Two-year ban for driving offences
Sarah Brown, who taught at Deansfield high, Wolverhampton, was found guilty of unacceptable professional conduct at a General Teaching Council hearing in Birmingham.
She was convicted for handling stolen goods and, on a separate occasion, driving with excess alcohol while working at Deansfield.
Mrs Brown was arrested by police for driving a car that had damaged locks and had been started without a key.
She told police that it was her boyfriend's car, but Wolverhampton crown court concluded she knew the car was stolen because her boyfriend was unable legally to own a car.
The committee heard that she received a conditional discharge for 12 months in July 2002 for handling stolen goods. She was convicted of drink-driving in August 2002 and disqualified from driving for 18 months.
The committee was told that Mrs Brown, who qualified as a teacher in 1998, had also been convicted of 11 offences between July 1988 and December 1990.
The offences included five counts of burglary, two counts of causing actual bodily harm, and communicating false information causing a bomb alert.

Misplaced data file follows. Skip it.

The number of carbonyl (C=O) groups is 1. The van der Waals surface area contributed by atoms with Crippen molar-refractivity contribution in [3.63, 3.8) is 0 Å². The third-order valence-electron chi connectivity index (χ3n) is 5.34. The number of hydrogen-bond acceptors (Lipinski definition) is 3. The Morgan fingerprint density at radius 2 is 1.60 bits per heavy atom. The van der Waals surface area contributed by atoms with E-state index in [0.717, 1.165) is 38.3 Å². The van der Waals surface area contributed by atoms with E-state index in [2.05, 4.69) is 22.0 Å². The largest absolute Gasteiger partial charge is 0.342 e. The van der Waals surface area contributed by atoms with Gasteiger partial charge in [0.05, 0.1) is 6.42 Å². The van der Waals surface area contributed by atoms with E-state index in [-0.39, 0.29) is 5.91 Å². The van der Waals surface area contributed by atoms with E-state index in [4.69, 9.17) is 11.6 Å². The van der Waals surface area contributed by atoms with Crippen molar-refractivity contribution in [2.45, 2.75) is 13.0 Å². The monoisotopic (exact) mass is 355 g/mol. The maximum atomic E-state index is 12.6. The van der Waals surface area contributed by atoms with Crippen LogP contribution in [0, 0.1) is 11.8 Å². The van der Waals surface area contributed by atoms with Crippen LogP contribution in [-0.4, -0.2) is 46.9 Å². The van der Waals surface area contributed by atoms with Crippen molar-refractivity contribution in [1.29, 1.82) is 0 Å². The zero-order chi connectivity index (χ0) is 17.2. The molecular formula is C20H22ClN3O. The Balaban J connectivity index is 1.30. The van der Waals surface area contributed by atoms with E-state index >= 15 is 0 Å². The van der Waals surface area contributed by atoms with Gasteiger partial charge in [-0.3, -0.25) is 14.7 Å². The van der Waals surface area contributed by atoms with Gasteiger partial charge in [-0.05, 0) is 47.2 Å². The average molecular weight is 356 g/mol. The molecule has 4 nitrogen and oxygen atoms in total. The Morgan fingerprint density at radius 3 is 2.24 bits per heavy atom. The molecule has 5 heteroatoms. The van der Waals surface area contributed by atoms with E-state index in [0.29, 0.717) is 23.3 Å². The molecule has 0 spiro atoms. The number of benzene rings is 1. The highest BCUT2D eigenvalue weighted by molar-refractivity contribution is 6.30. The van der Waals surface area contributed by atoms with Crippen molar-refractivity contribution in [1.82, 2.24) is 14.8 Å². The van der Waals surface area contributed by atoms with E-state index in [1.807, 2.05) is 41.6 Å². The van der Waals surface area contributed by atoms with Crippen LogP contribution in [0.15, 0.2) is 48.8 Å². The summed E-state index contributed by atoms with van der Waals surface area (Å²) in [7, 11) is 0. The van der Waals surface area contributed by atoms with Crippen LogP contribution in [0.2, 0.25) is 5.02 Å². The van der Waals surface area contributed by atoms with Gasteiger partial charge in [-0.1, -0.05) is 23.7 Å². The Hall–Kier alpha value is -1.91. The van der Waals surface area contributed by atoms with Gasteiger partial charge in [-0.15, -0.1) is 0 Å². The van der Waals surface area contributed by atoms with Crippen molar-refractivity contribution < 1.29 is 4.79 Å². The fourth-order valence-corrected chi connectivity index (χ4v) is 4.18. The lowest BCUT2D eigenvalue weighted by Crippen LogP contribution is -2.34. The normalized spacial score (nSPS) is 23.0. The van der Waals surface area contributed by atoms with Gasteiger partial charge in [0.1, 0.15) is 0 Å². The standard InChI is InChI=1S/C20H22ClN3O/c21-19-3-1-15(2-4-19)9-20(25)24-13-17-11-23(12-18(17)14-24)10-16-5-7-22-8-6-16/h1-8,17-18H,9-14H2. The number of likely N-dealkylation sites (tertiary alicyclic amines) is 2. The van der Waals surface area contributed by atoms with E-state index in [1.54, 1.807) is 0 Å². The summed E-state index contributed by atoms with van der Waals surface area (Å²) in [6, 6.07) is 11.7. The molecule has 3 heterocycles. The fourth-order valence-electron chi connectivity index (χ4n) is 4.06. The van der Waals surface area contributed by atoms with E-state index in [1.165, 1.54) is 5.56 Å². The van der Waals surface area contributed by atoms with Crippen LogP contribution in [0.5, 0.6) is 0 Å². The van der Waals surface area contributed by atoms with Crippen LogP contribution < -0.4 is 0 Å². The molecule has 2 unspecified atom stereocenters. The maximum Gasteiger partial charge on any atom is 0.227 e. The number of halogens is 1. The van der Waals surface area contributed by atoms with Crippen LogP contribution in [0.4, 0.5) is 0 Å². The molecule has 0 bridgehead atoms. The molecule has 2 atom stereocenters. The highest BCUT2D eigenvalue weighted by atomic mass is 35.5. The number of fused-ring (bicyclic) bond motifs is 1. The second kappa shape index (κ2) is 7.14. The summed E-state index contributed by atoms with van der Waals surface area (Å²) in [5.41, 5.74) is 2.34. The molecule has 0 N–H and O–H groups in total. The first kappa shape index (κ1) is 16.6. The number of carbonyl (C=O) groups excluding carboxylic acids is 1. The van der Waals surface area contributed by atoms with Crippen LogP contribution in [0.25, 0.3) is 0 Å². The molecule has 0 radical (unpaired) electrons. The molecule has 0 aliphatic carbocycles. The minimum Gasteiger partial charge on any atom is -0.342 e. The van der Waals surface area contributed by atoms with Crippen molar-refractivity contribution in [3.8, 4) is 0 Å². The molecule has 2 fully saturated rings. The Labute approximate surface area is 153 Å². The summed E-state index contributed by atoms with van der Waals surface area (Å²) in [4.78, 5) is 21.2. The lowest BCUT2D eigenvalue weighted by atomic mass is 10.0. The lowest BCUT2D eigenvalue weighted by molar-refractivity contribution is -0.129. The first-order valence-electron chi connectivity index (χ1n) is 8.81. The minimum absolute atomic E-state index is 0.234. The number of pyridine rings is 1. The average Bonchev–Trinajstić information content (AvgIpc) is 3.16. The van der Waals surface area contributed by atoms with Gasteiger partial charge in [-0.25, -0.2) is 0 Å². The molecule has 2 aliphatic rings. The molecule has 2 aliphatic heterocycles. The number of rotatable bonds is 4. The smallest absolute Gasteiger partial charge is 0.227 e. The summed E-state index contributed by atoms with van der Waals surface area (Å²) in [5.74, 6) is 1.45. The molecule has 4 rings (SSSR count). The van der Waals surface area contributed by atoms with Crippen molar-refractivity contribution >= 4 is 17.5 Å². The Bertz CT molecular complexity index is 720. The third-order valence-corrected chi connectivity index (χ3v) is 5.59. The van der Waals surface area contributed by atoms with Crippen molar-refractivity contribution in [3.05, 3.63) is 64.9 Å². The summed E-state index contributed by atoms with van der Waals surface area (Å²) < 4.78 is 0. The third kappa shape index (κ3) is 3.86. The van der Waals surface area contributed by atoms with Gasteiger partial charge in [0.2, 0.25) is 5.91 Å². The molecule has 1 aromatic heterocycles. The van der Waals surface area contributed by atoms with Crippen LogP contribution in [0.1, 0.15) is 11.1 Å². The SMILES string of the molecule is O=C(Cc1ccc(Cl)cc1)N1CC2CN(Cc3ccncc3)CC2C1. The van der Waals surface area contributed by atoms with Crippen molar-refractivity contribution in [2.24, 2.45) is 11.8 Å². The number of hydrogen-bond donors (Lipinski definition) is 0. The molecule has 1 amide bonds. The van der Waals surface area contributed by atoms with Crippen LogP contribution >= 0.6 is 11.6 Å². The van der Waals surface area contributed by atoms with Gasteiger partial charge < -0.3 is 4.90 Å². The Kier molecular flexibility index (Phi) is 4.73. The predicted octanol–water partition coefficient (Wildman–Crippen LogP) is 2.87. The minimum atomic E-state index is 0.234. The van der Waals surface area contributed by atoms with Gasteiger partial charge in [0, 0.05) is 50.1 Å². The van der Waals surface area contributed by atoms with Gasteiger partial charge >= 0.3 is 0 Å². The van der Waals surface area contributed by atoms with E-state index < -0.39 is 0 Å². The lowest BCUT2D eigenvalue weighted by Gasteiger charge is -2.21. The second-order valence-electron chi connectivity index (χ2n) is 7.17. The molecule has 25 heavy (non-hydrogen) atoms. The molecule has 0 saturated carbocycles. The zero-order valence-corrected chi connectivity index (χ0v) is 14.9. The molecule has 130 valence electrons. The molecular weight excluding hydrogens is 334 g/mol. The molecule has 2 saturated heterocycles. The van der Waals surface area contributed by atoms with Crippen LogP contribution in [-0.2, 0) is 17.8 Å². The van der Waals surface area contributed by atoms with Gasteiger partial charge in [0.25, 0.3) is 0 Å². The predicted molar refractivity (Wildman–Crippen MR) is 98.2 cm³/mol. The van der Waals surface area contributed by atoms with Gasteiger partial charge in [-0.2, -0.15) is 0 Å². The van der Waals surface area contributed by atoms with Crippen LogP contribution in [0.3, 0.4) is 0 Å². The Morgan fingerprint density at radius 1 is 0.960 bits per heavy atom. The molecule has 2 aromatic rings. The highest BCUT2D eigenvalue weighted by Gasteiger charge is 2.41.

She was not present or legally represented at the hearing.
Sheleen McCormack, presenting officer, said: "Handling stolen property is a very serious offence, especially when the person knows or believes the goods to be stolen. The purpose of this hearing is not to punish Mrs Brown but to maintain the high standards and good name of the teaching profession.
"The public must have confidence in the profession and have a right to expect nothing but the highest standards from registered teachers."
Dorothy Elliott, chair of the GTC committee, said: "Her behaviour was dishonest and socially unacceptable. We have issued a prohibition as it is our duty to protect pupils. It is regrettable she did not attend as we have nothing by way of explanation for her behaviour."
The committee was not told whether the school was aware of Mrs Brown's offences. She can reapply to the teaching register after two years.